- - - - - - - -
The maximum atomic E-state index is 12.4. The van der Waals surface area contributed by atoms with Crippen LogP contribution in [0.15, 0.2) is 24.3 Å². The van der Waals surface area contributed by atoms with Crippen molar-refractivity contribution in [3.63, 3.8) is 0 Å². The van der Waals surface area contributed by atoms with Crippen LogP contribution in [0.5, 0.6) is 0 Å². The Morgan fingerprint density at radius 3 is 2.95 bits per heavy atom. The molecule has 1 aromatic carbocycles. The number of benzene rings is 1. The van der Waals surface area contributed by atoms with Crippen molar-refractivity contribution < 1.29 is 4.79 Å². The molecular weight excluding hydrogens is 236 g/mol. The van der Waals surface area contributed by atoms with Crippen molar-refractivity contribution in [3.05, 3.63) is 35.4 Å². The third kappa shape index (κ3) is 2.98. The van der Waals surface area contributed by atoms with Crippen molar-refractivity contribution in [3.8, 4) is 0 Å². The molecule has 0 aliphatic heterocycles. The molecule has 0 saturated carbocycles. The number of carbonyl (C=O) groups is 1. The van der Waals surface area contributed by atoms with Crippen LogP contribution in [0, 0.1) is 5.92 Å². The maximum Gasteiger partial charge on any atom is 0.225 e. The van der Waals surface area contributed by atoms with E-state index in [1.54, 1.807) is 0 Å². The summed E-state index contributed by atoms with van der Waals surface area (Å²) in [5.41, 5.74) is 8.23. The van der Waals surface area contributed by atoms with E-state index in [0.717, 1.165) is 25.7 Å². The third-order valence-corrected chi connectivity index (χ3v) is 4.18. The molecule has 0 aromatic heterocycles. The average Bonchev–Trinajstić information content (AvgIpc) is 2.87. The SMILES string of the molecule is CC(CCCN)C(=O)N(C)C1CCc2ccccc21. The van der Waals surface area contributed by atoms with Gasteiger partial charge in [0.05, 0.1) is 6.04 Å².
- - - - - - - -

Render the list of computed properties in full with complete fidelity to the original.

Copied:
The maximum atomic E-state index is 12.4. The van der Waals surface area contributed by atoms with Crippen LogP contribution in [0.15, 0.2) is 24.3 Å². The van der Waals surface area contributed by atoms with Crippen molar-refractivity contribution in [3.63, 3.8) is 0 Å². The van der Waals surface area contributed by atoms with Crippen LogP contribution in [0.5, 0.6) is 0 Å². The Morgan fingerprint density at radius 3 is 2.95 bits per heavy atom. The molecule has 1 aromatic carbocycles. The number of benzene rings is 1. The van der Waals surface area contributed by atoms with Crippen molar-refractivity contribution < 1.29 is 4.79 Å². The molecular weight excluding hydrogens is 236 g/mol. The van der Waals surface area contributed by atoms with Crippen molar-refractivity contribution in [3.05, 3.63) is 35.4 Å². The third kappa shape index (κ3) is 2.98. The van der Waals surface area contributed by atoms with Crippen molar-refractivity contribution in [3.8, 4) is 0 Å². The molecule has 0 aliphatic heterocycles. The molecule has 0 saturated carbocycles. The number of carbonyl (C=O) groups is 1. The van der Waals surface area contributed by atoms with Crippen LogP contribution in [0, 0.1) is 5.92 Å². The maximum Gasteiger partial charge on any atom is 0.225 e. The van der Waals surface area contributed by atoms with E-state index in [1.54, 1.807) is 0 Å². The summed E-state index contributed by atoms with van der Waals surface area (Å²) in [5.41, 5.74) is 8.23. The van der Waals surface area contributed by atoms with E-state index in [0.717, 1.165) is 25.7 Å². The third-order valence-corrected chi connectivity index (χ3v) is 4.18. The molecule has 0 aromatic heterocycles. The average Bonchev–Trinajstić information content (AvgIpc) is 2.87. The SMILES string of the molecule is CC(CCCN)C(=O)N(C)C1CCc2ccccc21. The van der Waals surface area contributed by atoms with Gasteiger partial charge in [0.05, 0.1) is 6.04 Å².